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Imitation is the Sincerest Form

Sean Sands | 17 May 2009 09:00
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I believe strongly in the rights of private organizations to protect their brands and their products. And, so when Square Enix last week came crashing down like a tsunami from a summer disaster movie on Kajar Laboratories, which had used the company's assets to build an unauthorized Chrono Trigger sequel, I could not argue with the validity of their claim.

The cease and desist letter was a tactical strike that laid the project, Chrono Trigger: Crimson Echoes, to waste and left a team that had endeavored for years hobbled and broken on the home stretch of their long-distance marathon.

It's hard to look at those years of effort lovingly put in as an homage to Square's classic game and not sympathize with the little guy up against what comes off as a cliché villain corporation helmed by an old-man with an oxygen tank lounging in an oversized chair petting a cat with one hand and twirling his moustache with the other. But, let's live in reality for a moment.

There is no disputing that these fans "hacked" (a term used by the C&D letter) Chrono Trigger and manipulated the company's artwork, brand and intellectual assets without authorization of any kind. It's hard to imagine that those involved didn't know this would be a problem for a company that is still actively pursuing the Chrono Trigger brand. Their own demo readme file seems to concede as much.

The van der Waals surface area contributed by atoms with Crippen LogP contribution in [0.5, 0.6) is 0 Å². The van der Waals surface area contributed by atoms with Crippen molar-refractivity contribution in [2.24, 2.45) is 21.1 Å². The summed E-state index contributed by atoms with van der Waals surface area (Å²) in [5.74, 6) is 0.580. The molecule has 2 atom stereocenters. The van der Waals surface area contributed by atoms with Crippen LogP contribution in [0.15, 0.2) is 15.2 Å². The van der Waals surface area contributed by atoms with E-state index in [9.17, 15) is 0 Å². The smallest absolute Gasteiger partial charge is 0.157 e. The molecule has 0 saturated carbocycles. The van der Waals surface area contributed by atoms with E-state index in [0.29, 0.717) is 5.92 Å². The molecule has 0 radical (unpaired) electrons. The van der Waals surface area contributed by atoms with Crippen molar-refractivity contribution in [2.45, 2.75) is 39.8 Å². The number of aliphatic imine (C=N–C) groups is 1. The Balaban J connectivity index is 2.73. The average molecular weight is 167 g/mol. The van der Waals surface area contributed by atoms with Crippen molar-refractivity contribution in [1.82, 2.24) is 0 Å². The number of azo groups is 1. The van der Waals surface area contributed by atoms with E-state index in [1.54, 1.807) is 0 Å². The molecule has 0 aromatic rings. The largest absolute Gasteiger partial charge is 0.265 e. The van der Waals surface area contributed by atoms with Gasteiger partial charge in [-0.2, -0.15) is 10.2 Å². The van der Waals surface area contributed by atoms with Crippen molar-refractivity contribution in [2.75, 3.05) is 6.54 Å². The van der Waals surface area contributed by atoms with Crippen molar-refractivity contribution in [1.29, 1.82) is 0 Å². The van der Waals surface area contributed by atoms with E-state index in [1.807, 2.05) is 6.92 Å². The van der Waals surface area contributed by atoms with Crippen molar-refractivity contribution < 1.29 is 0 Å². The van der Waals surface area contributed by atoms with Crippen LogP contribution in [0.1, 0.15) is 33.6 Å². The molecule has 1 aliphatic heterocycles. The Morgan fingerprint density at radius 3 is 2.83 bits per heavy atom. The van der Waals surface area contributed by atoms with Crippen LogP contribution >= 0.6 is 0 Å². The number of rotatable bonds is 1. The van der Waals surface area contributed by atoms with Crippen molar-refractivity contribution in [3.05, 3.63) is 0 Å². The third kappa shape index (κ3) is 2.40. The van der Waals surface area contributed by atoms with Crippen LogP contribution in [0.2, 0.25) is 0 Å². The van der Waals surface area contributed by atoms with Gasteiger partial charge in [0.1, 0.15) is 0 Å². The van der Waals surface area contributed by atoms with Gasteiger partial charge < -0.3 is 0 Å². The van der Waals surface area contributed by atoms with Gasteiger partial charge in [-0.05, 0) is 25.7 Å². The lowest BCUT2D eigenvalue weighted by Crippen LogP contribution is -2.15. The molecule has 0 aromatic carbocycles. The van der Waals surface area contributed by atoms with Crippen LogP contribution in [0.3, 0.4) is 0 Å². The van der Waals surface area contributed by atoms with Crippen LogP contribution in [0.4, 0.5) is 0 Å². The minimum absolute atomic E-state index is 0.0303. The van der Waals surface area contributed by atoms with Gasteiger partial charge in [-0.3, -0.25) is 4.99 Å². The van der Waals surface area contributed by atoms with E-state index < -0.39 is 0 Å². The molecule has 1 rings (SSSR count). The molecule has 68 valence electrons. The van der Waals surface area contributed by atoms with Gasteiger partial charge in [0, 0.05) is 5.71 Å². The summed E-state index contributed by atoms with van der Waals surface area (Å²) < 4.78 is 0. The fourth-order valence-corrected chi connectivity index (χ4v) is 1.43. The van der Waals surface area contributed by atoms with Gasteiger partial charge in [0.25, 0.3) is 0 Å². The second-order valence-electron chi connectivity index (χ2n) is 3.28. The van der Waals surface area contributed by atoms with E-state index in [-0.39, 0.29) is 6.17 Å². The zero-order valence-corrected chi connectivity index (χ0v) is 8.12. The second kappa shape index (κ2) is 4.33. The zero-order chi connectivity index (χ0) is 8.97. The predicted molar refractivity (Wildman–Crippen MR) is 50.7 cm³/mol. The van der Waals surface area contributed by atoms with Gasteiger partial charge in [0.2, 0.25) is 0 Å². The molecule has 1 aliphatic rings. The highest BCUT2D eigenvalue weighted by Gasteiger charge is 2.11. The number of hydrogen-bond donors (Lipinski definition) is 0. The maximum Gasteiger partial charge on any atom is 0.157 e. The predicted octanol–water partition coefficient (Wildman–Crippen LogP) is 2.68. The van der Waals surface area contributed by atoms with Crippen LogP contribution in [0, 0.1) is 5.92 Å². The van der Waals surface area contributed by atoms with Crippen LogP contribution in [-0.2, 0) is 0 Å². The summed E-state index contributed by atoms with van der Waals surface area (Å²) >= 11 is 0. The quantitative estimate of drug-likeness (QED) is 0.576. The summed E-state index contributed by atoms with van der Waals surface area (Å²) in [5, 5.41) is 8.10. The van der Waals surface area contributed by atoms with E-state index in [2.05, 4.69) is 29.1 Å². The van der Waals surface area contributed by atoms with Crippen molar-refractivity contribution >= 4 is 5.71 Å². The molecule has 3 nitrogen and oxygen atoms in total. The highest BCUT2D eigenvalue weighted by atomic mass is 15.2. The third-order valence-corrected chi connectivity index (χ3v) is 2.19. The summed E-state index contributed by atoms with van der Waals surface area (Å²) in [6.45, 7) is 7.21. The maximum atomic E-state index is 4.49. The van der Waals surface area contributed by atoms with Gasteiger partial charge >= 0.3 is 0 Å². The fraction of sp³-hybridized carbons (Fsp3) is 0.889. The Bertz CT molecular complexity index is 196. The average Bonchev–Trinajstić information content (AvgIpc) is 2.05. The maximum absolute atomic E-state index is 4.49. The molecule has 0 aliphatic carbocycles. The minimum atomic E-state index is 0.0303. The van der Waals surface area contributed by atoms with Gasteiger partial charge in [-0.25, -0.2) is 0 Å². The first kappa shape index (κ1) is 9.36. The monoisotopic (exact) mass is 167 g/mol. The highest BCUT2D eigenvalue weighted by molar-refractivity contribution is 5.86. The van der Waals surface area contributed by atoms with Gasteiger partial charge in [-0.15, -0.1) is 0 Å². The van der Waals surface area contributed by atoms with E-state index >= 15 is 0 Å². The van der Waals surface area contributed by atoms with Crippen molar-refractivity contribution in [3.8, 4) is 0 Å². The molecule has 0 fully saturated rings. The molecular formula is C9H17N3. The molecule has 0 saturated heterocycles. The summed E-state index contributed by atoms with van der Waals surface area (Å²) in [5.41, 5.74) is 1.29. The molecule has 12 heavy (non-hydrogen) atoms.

There's simply no scenario where Square doesn't have a financial obligation to shut the project down. Perhaps taking legal action two weeks before release following a four-year development comes off as vindictive and snide, but still the point remains.

The line is hazy and indistinct between the need for community outreach and the need for protecting a brand. From Square's point of view, there's simply no tangible benefit to allowing an unauthorized ROM sequel to a valuable franchise, or at least not one that outweighs the potential damage. Not only does this threaten and compete with Square, but to have allowed the release of an emulator-driven, fan-made game like this would have set a dangerous precedent.

That's one genie that would certainly never have gone back into its bottle.

I don't really imagine that the makers of Crimson Echoes had malice or greed in mind, but while that leaves their plight a sympathetic one I'm not sure it necessarily forgives that they should have seen this coming from a mile away. When it comes right down to it, deciding to spend four years building an unauthorized project by illegally pulling art assets from an existing company's product and then trying to release it through an emulator is not exactly smart. Before we get too wrapped up in heart bleeding for the poor mistreated folks at Kajar, it's possible we should consider what a monumentally misguided idea this was in the first place.

I feel basically as much sympathy as I would for a wounded lion tamer or NASCAR driver. It's sad that you got bitten in the face or set on fire, but what exactly did you think was going to happen?

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